Car Seat, Booster Seat or Seatbelt: Where does your child fit?
Occupants of all ages should be properly restrained in a moving vehicle. Because of children’s small size, a regular seat belt will not properly protect them until they are older. Children need to be secured in a child passenger safety seat (car seat) that is used and installed correctly.
Car crashes are the leading cause of death for children ages 1-12 years old. Correctly used car seats can reduce the risk of death by as much as 71 percent.
Types of Car Seats
Rear-Facing Car Seat
Infants and very young children should be placed in a rear-facing car seat. A rear-facing car seat has a 5-point harness and, in a crash, cradles and moves with a child to reduce stress to child’s fragile neck and spinal cord. Minnesota law requires infants up to 1 year and 20 pounds to be rear-facing. However, the American Academy of Pediatrics, Safe Kids Worldwide, and many other safety experts recommend keeping the car seat rear-facing until the child reaches the manufacturer’s height and weight limits for the car seat. A rear-facing car seat is the safest restraint for a child.
Forward-Facing Car Seat
A child is ready for a forward-facing car seat when he/she outgrows the rear-facing seat. A forward-facing seat has a 5-point harness and a tether that limits a child’s forward movement during a crash. To maximize safety, keep a child in a forward-facing car seat until he/she reaches the manufacturer’s height and weight limits for the seat (regardless of age).
Once a child outgrows the forward-facing car seat, he/she is likely ready to use the lap and shoulder belt with a booster seat; booster seats should never be used with lap-only seat belts. Use the seat belt positioner (that comes with the booster seat) to fit the seat belt over the child's shoulder and across his/her chest. Keep your child in a booster seat until he/she is big enough to fit in a seat belt properly.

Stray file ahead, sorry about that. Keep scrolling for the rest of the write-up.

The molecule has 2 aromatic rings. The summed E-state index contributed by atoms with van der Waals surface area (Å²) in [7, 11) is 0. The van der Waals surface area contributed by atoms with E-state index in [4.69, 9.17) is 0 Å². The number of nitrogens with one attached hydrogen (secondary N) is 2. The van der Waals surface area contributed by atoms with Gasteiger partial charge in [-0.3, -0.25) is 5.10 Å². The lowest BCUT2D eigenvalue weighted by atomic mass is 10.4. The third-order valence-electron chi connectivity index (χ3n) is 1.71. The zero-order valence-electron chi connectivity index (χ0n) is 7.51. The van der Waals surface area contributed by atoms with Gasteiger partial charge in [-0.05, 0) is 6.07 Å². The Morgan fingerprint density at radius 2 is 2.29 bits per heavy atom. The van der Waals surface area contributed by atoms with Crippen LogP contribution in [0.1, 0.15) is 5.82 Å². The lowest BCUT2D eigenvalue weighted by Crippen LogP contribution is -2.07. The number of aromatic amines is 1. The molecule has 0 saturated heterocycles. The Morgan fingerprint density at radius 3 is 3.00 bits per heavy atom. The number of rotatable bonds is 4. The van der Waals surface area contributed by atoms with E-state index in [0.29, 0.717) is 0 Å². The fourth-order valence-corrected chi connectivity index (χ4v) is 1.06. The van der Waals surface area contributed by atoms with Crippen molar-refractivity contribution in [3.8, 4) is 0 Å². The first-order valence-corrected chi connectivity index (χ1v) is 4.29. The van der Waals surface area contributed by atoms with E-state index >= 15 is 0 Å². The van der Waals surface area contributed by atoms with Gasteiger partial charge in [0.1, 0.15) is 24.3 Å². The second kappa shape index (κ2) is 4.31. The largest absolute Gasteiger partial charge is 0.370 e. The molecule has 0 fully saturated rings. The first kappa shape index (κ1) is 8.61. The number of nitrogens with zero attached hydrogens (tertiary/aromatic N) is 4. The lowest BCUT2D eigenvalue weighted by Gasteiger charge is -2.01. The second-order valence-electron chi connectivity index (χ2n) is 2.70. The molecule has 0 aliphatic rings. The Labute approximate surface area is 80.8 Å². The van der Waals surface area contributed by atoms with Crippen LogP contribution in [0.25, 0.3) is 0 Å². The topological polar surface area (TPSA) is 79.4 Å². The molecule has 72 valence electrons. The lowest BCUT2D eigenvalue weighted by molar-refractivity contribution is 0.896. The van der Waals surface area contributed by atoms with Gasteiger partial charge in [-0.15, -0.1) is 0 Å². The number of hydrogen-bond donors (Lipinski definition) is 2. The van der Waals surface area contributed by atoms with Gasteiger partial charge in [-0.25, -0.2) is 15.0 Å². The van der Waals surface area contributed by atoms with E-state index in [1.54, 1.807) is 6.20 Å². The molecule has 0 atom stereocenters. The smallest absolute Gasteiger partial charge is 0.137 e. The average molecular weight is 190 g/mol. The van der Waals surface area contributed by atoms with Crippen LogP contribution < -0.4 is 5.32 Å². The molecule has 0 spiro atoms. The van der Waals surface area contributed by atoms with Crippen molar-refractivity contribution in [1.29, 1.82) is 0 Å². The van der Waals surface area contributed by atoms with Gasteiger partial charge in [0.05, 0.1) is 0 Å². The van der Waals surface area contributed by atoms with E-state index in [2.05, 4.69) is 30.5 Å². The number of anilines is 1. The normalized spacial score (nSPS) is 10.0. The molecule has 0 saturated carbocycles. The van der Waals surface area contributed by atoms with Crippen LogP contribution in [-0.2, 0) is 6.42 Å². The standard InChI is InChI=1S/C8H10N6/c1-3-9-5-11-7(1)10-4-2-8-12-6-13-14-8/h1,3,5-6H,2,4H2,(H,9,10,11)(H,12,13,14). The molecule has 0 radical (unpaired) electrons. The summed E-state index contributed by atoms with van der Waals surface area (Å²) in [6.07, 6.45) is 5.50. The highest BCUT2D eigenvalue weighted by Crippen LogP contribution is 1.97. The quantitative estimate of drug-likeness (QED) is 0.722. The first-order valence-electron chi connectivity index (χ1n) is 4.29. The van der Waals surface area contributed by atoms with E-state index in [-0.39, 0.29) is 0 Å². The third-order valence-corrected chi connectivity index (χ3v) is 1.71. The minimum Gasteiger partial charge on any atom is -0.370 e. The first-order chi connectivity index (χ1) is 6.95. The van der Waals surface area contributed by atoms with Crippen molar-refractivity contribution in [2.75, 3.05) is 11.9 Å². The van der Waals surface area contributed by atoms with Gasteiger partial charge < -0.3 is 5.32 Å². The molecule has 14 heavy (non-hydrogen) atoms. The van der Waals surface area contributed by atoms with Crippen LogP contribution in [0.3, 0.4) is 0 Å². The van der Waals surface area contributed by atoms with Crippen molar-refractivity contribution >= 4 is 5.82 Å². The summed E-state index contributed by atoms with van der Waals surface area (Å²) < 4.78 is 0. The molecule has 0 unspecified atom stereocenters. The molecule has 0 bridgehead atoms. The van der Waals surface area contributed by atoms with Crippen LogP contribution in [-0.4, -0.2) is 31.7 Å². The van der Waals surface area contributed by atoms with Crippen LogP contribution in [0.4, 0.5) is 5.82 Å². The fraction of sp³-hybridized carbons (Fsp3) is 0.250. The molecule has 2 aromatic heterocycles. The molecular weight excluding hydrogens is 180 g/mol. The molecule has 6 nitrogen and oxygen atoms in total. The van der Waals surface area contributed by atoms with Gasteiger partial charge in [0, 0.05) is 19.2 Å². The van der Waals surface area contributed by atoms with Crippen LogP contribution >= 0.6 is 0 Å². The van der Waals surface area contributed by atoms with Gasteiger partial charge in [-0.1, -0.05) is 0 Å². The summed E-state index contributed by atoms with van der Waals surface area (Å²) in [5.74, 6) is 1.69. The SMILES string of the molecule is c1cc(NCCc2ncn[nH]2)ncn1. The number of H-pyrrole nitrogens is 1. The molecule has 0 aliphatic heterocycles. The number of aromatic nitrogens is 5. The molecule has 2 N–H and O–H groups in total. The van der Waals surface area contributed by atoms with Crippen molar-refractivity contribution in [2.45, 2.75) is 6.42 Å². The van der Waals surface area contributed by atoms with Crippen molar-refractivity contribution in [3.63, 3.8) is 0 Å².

Once the child reaches 4'9", he/she may be ready to use a seat belt alone; review The 5 Step Test to learn more. For a seat belt to fit properly, the lap belt must lie snugly across the upper thighs, not the stomach. The shoulder belt should lie snug across the shoulder and chest, and not cross the neck or face. Safety experts recommend children ride in the back seat until age 13 year; the back seat is always the safest location for children to ride.
Car Seat Installation
Approximately three-quarters (3/4) of children ride in car seats that are not properly installed. Carver County Public Health has Child Passenger Safety Technicians available to help you install your car seat. Call Carver County Public Health at (952) 361-1329 to schedule an appointment, or visit an upcoming car seat inspection event.
Need a Car Seat
Carver County Public Health has car seats available free of charge for families that meet specific income requirements. Additionally, children and pregnant women enrolled in Medical Assistance may be eligible to receive a free car seat through their health insurance provider. Call Carver County Public Health at (952) 361-1329 to learn more.